Doug McDermott’s silky smooth jumper was immediately followed by Jeremy Lamb treating him as if he were a three-feet cone on a 3-pointer.
Aaron Brooks’s third triple of the night was met by Kemba Walker losing him on a deadly crossover and nailing a jumper of his own.
The Bulls’ offense wasn’t a huge problem but it was a reminder about playing on one end of the floor won’t get it done, as they handed the Charlotte Hornets their first win of the season, a 130-105 drubbing at Time Warner Cable Arena.
The loss was their worst defensive showing in regulation since March 9, 2010, a 132-108 loss to the Utah Jazz—the last season before Tom Thibodeau took over as coach.
“It was a complete domination from the tip, and they just had their way with us,” Bulls coach Fred Hoiberg said. “We didn’t have any fight, no resolve, didn’t try and go back at them. Just kind of accepted it tonight.”
The only resistance was accidental, as they allowed the Hornets to hit eight of their first 10 triples and encouraged their 70 percent first-quarter shooting by being completely indifferent to the premise of defending.
In the first half, Joakim Noah nailed Cody Zeller with an accidental elbow that drew blood all over the baseline as the Bulls galloped downcourt for a 3-pointer.
Before then and soon after, it was evident that the Bulls were seeing red—and against one of the league’s most inept offensive teams at that.
But one wouldn’t know that by seeing Lamb, a recipient of a new three-year, $21 million deal many around the NBA questioned, responded by playing free, hitting his first six shots from the field on the way to 20 points, missing just one of his 10 attempts.
“I mean you want to compete,” Hoiberg said. “There’s nights that ball is not going to go in the basket, you gotta fight. I mean they scored over 30 every quarter, and that’s disappointing. Everyone seemed like they were on an island. Not only on defense, but offense and defense. Just not a good night.”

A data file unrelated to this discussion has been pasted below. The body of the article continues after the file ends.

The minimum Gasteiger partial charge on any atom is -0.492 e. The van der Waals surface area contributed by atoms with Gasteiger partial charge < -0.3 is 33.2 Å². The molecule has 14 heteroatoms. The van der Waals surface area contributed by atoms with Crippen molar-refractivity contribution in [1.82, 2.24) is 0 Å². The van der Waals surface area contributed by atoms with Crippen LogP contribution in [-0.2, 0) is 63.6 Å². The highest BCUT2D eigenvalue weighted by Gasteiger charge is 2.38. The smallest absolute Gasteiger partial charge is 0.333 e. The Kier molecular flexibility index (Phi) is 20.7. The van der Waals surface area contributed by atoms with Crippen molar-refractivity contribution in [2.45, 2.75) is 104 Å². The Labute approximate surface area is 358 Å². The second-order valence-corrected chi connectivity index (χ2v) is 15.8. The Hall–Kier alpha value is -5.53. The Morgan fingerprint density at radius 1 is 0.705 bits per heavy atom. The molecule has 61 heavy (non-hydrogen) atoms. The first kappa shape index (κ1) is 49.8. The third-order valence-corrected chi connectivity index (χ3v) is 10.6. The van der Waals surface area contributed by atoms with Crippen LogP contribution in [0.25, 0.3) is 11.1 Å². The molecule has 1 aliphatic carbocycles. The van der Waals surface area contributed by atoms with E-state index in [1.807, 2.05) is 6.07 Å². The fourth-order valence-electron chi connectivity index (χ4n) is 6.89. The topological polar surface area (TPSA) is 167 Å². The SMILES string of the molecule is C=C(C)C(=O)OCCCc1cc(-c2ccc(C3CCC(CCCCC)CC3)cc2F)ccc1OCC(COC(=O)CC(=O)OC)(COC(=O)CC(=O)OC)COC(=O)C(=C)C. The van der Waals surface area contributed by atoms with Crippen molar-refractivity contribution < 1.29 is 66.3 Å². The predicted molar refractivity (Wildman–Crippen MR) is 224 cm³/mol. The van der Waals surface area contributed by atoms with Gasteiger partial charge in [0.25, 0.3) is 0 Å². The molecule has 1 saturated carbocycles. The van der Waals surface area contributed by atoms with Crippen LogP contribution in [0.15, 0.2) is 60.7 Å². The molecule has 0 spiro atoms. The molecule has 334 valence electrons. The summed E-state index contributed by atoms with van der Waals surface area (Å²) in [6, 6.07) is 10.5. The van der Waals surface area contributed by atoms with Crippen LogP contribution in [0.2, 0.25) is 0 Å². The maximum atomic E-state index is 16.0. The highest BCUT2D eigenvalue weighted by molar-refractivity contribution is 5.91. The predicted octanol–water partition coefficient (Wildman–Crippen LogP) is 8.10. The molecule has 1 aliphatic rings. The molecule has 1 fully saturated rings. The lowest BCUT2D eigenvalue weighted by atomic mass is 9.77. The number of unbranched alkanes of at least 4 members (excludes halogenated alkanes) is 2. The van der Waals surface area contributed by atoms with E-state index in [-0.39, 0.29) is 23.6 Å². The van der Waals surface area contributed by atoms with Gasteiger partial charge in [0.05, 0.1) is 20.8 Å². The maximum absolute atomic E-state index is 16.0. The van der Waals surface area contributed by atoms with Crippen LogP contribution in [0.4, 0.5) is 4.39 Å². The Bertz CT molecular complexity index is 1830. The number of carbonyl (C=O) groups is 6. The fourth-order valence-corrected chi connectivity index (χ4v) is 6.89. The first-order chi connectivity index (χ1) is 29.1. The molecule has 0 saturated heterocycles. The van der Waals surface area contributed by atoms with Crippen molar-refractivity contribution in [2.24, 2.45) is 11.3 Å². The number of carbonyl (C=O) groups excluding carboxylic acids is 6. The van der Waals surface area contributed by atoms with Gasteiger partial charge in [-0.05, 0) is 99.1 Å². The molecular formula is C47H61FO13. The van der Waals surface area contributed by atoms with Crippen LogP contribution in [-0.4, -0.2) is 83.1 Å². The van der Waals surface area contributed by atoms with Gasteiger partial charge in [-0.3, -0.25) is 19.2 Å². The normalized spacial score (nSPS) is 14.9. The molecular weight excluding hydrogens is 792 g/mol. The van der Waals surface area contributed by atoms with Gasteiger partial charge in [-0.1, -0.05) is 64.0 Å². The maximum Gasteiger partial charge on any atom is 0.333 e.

Lamb wasn’t the only one, considering the group of himself, Spencer Hawes, Jeremy Lin and Frank Kaminsky went eight for nine from 3-point range, putting on their best Golden State Warriors impersonation.
The Hornets shot 51 percent and 61 from 3-point range. In essence, the Bulls played like strangers.
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“It was an individual effort out there tonight,” Hoiberg said. “Nobody had each other’s back, nobody made extra passes, they outrebounded us by 19 … you can go right down the line. Just wasn’t there. We’ve been pretty solid on that end of the floor, holding a good percentage from three, keeping teams off the line pretty well, and they just beat us in all areas tonight.”
Seven Hornets scored in double figures, as they seemed to heed whatever suggestions former Bulls coach Thibodeau sent Steve Clifford’s way—Thibodeau and Clifford are close friends, as Clifford said Thibodeau sent “37 suggestions last night."
All of them must’ve worked, as the Bulls got worked from the opening tip, clearly a step slow defensively and unable to stop the bleeding. Hoiberg even inserted Joakim Noah to play with Pau Gasol to stop the damage Al Jefferson was inflicting on the Bulls but to no avail.
The Hornets kept pouring it on, with 37 first-quarter points and 69 in the first half, committing only one turnover in the first half. The Hornets were more aggressive in every tangible and intangible way, going to the line double the amount of times and outrebounding them by a wide margin.
It negated Jimmy Butler scoring 26 points in 32 minutes and even McDermott’s career-high of 17.
With the way the Hornets were shooting, the Bulls had better hope it was an aberration of the worst kind—because if this continues, it could be a warning sign of the worst kind of things to come.